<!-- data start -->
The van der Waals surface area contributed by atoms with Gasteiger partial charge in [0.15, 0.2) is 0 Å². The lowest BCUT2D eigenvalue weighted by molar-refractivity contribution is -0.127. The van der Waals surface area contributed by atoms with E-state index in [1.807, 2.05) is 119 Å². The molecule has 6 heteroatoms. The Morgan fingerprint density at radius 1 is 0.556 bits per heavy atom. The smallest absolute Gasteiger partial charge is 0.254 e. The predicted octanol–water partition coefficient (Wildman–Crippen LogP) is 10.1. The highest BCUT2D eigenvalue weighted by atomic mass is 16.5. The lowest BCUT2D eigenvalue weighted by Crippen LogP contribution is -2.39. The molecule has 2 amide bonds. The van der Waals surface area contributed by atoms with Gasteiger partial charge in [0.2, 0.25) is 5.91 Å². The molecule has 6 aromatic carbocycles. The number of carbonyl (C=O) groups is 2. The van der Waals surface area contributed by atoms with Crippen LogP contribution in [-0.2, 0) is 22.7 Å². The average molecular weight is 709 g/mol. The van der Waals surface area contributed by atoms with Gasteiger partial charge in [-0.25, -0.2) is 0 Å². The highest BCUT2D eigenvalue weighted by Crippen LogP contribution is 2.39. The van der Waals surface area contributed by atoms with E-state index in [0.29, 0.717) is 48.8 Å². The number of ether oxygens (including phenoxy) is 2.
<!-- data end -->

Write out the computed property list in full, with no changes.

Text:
The van der Waals surface area contributed by atoms with Gasteiger partial charge in [0.15, 0.2) is 0 Å². The lowest BCUT2D eigenvalue weighted by molar-refractivity contribution is -0.127. The van der Waals surface area contributed by atoms with E-state index in [1.807, 2.05) is 119 Å². The molecule has 6 heteroatoms. The Morgan fingerprint density at radius 1 is 0.556 bits per heavy atom. The smallest absolute Gasteiger partial charge is 0.254 e. The predicted octanol–water partition coefficient (Wildman–Crippen LogP) is 10.1. The highest BCUT2D eigenvalue weighted by atomic mass is 16.5. The lowest BCUT2D eigenvalue weighted by Crippen LogP contribution is -2.39. The molecule has 2 amide bonds. The van der Waals surface area contributed by atoms with Gasteiger partial charge in [0.2, 0.25) is 5.91 Å². The molecule has 6 aromatic carbocycles. The number of carbonyl (C=O) groups is 2. The van der Waals surface area contributed by atoms with Crippen LogP contribution in [-0.2, 0) is 22.7 Å². The average molecular weight is 709 g/mol. The van der Waals surface area contributed by atoms with Gasteiger partial charge in [-0.25, -0.2) is 0 Å². The highest BCUT2D eigenvalue weighted by Crippen LogP contribution is 2.39. The van der Waals surface area contributed by atoms with E-state index in [0.29, 0.717) is 48.8 Å². The number of ether oxygens (including phenoxy) is 2.